The volunteer service organization Lions Club International wants to form a club in the Hampden area, Harold Boccia has told the Hampden Village Merchants Association. Boccia, of Lions Club International District 22-A, which covers all the Lions clubs in Maryland, said the planned club would be sponsored by the Cockeysville Lions Club. He said eight people have signed up to be mmbers and they need at least 20 for a traditional club. There are about 45,000 Lions clubs in 208 countries, with about 1.3 million members, Boccia said.
BUSINESS
By Jon Meoli and Lorraine Mirabella, Baltimore Sun Media Group | February 7, 2014
Plans for redevelopment in downtown Towson have prompted area merchants to consider face-lifts of their own, spurring renewed interest in a Baltimore County program for commercial revitalization. To keep up with projects that will bring new stores, restaurants and residences to Towson's core, several York Road businesses are working through county programs that offer design advice from architects and interest-free loans for exterior improvements. "They know that things are changing, so they want to take advantage of the change so that all boats will rise with this tide of change," said Andrea Van Arsdale, director of the county's Department of Planning.
BUSINESS
By Natalie Sherman, The Baltimore Sun | January 26, 2014
A move nearly 10 years in the making starts Monday as the Social Security Administration begins relocating 1,600 employees from a massive facility near Lexington Market to a new, trimmer facility uptown. They leave behind two blocks of empty buildings from 1980, the outdated remnants of a federal plan to inject economic activity into Baltimore's west side — an area still struggling to capture the renaissance occurring in other parts of the city. The complex's workers, whose numbers have dropped from almost 3,500 in 2001, once generated 20 percent of sales at the nearby Italian deli Trinacria, said Vince Fava, owner of the Paca Street fixture that sells sandwiches, homemade pasta and other gourmet products.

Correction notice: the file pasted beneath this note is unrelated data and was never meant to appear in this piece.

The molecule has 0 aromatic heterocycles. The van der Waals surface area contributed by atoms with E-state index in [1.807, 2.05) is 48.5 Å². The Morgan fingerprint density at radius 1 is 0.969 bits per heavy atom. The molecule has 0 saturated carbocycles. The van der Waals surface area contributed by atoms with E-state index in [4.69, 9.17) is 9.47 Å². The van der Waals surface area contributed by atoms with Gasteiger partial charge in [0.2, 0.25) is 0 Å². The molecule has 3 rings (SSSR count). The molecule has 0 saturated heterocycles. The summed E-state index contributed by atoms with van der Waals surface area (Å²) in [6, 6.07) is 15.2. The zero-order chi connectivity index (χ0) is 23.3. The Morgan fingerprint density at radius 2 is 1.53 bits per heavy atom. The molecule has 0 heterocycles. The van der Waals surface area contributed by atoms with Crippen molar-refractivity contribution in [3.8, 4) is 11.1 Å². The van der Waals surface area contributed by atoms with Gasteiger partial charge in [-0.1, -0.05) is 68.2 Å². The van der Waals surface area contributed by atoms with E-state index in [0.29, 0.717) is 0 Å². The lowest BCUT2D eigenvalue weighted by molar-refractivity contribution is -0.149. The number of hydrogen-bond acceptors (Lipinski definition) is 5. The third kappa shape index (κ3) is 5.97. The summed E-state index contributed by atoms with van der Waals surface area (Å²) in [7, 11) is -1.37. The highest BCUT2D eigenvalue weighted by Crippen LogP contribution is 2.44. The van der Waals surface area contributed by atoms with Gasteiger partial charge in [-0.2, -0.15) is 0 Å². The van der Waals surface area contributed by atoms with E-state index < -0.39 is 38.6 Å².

NEWS
January 23, 2014
The proposed 10-cent bag fee that the Baltimore City Council will vote on next week is a bad idea ("City may impose 10-cent bag fee," Jan. 22). Giving merchants a 3-cents-per-bag cut in the new revenue is an even worse idea. Councilman James B. Kraft said that merchants are "flagrantly violating" a law that requires them to voluntarily offer customers plastic or paper bags. I believe that by giving these same law-breaking merchants a 3-cents-per-bag incentive will result in crafty shopkeepers actually pushing bags on customers.
NEWS
By Larry Perl, lperl@tribune.com | January 8, 2014
Hampden merchants and a Baltimore City councilwoman are becoming increasingly angry as they wait for the Department of Public Works to finish water and sewer line repair projects that have clogged the commercial 3600 block of Falls Road and nearby streets with temporary lines since last summer. The city removed the temporary lines for the holidays, including for the scheduled Hampden Mayor's Christmas Parade that was ultimately canceled due to snow, but the lines were re-installed last week along Falls Road at West 36th Street (The Avenue)